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Honoring Riva Rubin at book launch

At the launch of Riva’s book: Professor Richard Sherwin, formerly of Bar Ilan and Tel Aviv Universities, Riva Rubin (center), and Professor Karen Alkalay-Gut, Tel Aviv University and chairperson of IAWE – Israel Association of Writers in English

I was actually the one who felt honored to be invited to the book launch of a novella, A Knot of Shadows, that had been written in English by Riva Rubin, sensitively translated into Hebrew by Oded Peled and published by Rafi Weichert of Keshev La-Shira Publishing House. The interesting art work on the cover was drawn by Barney Wainer, Riva's brother.

In my life I have attended fewer book launches than I can count on the fingers of one hand, but there was no way I was going to miss this one. The launched book was called "Kesher Tsalim" in Hebrew and is a book I would probably never read in this lifetime, at least not in Hebrew. I have a confession to make. After living in Israel for 36 years, I have yet to read a chapter, let alone an entire book in the language of our fathers.

The evening was held in the home of Professor Karen Alkalay-Gut and the lounge was overflowing with a collection of Riva's colleagues, family and friends. From the looks on everyone's faces, it seems I was not the only one to be excited and in awe of the well-researched and touching story being read to us. Initially we listened to extracts read from the book in Hebrew by Oded Peled the translator, followed by a summary of the original text read to us in English by Riva.

Riva looked as regal as ever with a glint of satisfaction in her multi-colored eyes after an autobiographical investigation traversing a lifetime of insights and experiences. Both Professor Alkalay-Gut and Professor Richard Sherwin spoke glowingly and warmly about Riva as a Poets poet, the Grande Dame of English poetry and poets in Israel, who had made her mark in the pioneering spirit so intrinsic to her being. She worked towards the inclusion of Israeli minority-language writers in the literary mainstream, was one of the founders of the Israel Association of Writers in English and served for several years as its chairperson. She edited the IAWE literary journal ARC and the PEN Journal of Israeli writers in English translation and served for many years on the executive of PEN.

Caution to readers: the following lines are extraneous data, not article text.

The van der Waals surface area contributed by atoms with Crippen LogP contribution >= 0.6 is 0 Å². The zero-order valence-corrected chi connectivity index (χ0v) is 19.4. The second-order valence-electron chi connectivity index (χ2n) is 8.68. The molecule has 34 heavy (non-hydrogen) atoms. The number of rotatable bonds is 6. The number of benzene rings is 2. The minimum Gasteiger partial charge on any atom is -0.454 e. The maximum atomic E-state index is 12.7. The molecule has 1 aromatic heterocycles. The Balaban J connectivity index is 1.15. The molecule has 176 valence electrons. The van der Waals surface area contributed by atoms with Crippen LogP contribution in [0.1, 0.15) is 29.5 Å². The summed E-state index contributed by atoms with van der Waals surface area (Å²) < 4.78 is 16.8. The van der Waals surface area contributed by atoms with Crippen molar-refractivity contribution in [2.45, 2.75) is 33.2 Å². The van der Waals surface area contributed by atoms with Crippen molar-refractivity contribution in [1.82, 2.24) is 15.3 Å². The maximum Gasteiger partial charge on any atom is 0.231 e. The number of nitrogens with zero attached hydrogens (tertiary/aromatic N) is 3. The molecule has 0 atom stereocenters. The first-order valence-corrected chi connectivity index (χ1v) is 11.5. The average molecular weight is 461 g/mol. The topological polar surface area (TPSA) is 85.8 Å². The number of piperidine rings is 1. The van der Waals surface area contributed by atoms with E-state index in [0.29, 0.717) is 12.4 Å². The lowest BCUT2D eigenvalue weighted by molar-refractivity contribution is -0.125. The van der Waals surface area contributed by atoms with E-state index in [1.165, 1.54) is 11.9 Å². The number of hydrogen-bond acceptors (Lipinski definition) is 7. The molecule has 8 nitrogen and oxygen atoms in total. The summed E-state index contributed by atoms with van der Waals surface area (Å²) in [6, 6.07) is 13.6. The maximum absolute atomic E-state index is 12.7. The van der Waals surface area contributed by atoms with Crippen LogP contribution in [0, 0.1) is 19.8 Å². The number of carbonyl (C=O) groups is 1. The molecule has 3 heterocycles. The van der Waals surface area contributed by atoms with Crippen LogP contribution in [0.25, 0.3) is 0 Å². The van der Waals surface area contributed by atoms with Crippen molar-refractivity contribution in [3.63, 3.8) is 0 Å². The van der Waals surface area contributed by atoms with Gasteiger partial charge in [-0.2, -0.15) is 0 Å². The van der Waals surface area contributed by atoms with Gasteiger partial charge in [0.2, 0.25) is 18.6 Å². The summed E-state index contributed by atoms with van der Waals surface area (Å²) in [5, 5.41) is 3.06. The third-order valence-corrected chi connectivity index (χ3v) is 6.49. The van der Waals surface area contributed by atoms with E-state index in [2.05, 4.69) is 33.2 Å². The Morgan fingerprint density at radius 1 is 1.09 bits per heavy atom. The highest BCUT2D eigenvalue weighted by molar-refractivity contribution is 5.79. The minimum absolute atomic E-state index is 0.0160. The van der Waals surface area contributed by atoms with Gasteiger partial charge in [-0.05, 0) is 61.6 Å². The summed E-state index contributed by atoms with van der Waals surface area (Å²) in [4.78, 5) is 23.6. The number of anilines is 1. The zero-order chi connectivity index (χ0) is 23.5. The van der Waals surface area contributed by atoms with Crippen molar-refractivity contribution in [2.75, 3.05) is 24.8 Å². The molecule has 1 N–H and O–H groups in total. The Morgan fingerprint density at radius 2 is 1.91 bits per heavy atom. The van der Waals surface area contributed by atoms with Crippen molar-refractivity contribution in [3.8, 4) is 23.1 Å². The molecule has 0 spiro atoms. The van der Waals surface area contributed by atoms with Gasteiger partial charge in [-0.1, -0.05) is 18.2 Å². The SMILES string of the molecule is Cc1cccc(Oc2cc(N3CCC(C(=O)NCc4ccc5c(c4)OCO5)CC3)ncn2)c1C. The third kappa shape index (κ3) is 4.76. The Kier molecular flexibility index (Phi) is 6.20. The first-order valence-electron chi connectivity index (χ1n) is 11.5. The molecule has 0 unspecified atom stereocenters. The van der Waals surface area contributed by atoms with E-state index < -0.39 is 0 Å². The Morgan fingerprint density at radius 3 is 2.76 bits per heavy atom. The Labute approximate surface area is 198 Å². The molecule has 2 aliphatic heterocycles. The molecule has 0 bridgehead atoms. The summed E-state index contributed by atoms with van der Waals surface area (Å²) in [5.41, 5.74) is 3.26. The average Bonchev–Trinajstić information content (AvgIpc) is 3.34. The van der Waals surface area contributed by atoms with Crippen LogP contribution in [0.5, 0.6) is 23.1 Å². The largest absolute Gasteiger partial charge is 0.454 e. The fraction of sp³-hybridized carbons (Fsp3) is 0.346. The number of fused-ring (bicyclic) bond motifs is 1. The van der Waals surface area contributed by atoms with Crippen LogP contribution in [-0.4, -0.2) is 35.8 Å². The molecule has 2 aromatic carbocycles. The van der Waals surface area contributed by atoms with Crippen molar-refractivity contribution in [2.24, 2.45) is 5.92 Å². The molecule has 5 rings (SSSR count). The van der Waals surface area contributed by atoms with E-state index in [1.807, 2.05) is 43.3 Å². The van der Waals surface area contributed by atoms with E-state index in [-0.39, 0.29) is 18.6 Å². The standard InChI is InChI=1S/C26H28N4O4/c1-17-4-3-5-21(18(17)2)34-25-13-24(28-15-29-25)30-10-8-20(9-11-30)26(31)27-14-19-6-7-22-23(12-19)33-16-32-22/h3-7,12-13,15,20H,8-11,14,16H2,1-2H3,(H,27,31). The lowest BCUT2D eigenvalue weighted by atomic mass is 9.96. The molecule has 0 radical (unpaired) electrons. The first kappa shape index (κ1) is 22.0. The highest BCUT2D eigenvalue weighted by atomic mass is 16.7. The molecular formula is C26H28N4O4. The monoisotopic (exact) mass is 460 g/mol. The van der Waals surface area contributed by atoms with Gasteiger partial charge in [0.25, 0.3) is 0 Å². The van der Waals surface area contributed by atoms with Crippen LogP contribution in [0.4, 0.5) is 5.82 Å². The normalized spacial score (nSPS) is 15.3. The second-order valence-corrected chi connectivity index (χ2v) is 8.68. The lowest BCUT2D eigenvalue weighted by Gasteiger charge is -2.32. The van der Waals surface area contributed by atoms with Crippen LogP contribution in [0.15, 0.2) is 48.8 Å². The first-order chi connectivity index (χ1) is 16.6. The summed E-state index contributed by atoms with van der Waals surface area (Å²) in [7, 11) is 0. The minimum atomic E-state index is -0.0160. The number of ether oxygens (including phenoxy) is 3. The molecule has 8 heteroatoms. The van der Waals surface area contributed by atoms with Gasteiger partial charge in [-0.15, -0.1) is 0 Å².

It was clear from what they said and what I'd known all along, at least since I privately adopted her some twenty five years ago, that Riva is an extraordinary human being as well as an outstanding poet.

Riva is one of the most sensitive, intuitive courageous and intelligent teachers of poetry and creative writing to have ever crossed my path.

Extract from A Knot of Shadows

The experiences of four women in impressionistic 'brush strokes' that provide a sustained fictionalized biographical account. It begins with the death of an 18 year old Jewish girl, Julia Kadič, in Graz, 1901, a month after she gives birth out of wedlock to Judith. Anton, the 19 year-old Catholic father entrusts his newborn child to Julia's sister Anna, who lovingly raises her in Vienna till the age of seven. After four years at sea as a ship's pianist, Anton returns to Graz. Hoping to establish a family framework for his illegitimate child, he takes her from Anna to live with him in Graz, where he soon finds that he must protect the child from the hostile religious fervor of his second wife, who knows or suspects the little girl's Jewish origins. The Knot of Shadows is formed by the secrets kept from Judith concerning her maternal Jewish origins in the face of her Catholic upbringing by her father, her illegitimacy and later, following her marriage into an Orthodox Jewish family in South Africa, the mirror-secret of her Catholic father. Against the background of social, political and religious prejudices of the period and the direct cruelty of her stepmother, Judith was caught in a web of evasions and mysteries that laid the foundations of rejection and abuse that typified her marriage.

The fourth woman in the story is Judith's daughter Regina, who is the indirect narrator. The narrative covers events from turn of the century Austria, World War I, the early rise of Nazism in Austria, Judith's life and death in South Africa and Regina's eventual move from South Africa to Israel, in a near mystical closing of the circle that began with her Jewish grandmother, Julia.



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Thursday, 29 February 2024

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